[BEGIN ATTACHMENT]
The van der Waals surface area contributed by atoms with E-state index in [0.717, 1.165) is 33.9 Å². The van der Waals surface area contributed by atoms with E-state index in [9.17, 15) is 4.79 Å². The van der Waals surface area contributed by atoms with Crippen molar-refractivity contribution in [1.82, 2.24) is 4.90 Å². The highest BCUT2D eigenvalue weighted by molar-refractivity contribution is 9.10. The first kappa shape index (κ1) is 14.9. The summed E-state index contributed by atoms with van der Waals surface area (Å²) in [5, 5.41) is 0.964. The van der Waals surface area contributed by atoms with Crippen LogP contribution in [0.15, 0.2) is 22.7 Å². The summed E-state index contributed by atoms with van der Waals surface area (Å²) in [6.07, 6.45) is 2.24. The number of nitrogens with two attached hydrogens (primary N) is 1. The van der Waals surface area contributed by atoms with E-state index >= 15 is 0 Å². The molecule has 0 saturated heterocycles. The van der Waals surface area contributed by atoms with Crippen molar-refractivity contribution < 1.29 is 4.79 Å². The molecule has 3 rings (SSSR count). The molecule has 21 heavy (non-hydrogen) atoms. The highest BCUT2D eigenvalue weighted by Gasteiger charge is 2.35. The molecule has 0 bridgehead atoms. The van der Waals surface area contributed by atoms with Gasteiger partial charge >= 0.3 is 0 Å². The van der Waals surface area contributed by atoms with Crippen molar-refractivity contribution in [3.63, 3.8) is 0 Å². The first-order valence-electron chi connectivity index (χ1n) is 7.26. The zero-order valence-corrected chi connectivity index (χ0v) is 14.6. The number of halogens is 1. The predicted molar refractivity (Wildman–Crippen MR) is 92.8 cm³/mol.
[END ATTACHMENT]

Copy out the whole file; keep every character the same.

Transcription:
The van der Waals surface area contributed by atoms with E-state index in [0.717, 1.165) is 33.9 Å². The van der Waals surface area contributed by atoms with E-state index in [9.17, 15) is 4.79 Å². The van der Waals surface area contributed by atoms with Crippen molar-refractivity contribution in [1.82, 2.24) is 4.90 Å². The highest BCUT2D eigenvalue weighted by molar-refractivity contribution is 9.10. The first kappa shape index (κ1) is 14.9. The summed E-state index contributed by atoms with van der Waals surface area (Å²) in [5, 5.41) is 0.964. The van der Waals surface area contributed by atoms with Crippen LogP contribution in [0.15, 0.2) is 22.7 Å². The summed E-state index contributed by atoms with van der Waals surface area (Å²) in [6.07, 6.45) is 2.24. The number of nitrogens with two attached hydrogens (primary N) is 1. The van der Waals surface area contributed by atoms with E-state index >= 15 is 0 Å². The molecule has 0 saturated heterocycles. The van der Waals surface area contributed by atoms with Crippen molar-refractivity contribution < 1.29 is 4.79 Å². The molecule has 3 rings (SSSR count). The molecule has 21 heavy (non-hydrogen) atoms. The highest BCUT2D eigenvalue weighted by Gasteiger charge is 2.35. The molecule has 0 bridgehead atoms. The van der Waals surface area contributed by atoms with Gasteiger partial charge >= 0.3 is 0 Å². The van der Waals surface area contributed by atoms with Crippen molar-refractivity contribution in [3.63, 3.8) is 0 Å². The first-order valence-electron chi connectivity index (χ1n) is 7.26. The zero-order valence-corrected chi connectivity index (χ0v) is 14.6. The number of halogens is 1. The predicted molar refractivity (Wildman–Crippen MR) is 92.8 cm³/mol.